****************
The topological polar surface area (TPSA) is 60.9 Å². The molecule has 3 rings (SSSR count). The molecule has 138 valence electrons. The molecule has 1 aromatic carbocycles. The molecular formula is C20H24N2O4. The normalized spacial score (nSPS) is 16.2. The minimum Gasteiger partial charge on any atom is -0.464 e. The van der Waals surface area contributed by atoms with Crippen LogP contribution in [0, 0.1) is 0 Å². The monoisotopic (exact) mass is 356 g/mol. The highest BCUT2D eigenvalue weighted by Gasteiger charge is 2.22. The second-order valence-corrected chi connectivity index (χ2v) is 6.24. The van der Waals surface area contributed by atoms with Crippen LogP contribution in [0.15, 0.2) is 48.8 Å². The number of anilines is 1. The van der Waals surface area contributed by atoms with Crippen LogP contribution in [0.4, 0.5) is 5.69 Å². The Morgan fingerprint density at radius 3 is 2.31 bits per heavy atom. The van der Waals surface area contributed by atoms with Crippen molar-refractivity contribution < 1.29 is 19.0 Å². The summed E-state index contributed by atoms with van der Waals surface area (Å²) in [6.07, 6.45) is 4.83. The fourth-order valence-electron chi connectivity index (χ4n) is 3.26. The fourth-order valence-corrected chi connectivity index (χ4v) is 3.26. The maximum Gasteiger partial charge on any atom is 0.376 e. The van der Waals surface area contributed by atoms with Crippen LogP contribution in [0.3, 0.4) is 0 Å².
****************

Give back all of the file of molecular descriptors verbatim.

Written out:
The topological polar surface area (TPSA) is 60.9 Å². The molecule has 3 rings (SSSR count). The molecule has 138 valence electrons. The molecule has 1 aromatic carbocycles. The molecular formula is C20H24N2O4. The normalized spacial score (nSPS) is 16.2. The minimum Gasteiger partial charge on any atom is -0.464 e. The van der Waals surface area contributed by atoms with Crippen LogP contribution in [0, 0.1) is 0 Å². The monoisotopic (exact) mass is 356 g/mol. The highest BCUT2D eigenvalue weighted by Gasteiger charge is 2.22. The second-order valence-corrected chi connectivity index (χ2v) is 6.24. The van der Waals surface area contributed by atoms with Crippen LogP contribution in [0.15, 0.2) is 48.8 Å². The number of anilines is 1. The van der Waals surface area contributed by atoms with Crippen LogP contribution in [0.4, 0.5) is 5.69 Å². The Morgan fingerprint density at radius 3 is 2.31 bits per heavy atom. The van der Waals surface area contributed by atoms with Crippen molar-refractivity contribution < 1.29 is 19.0 Å². The summed E-state index contributed by atoms with van der Waals surface area (Å²) in [6.07, 6.45) is 4.83. The fourth-order valence-electron chi connectivity index (χ4n) is 3.26. The fourth-order valence-corrected chi connectivity index (χ4v) is 3.26. The maximum Gasteiger partial charge on any atom is 0.376 e. The van der Waals surface area contributed by atoms with Crippen LogP contribution in [0.3, 0.4) is 0 Å².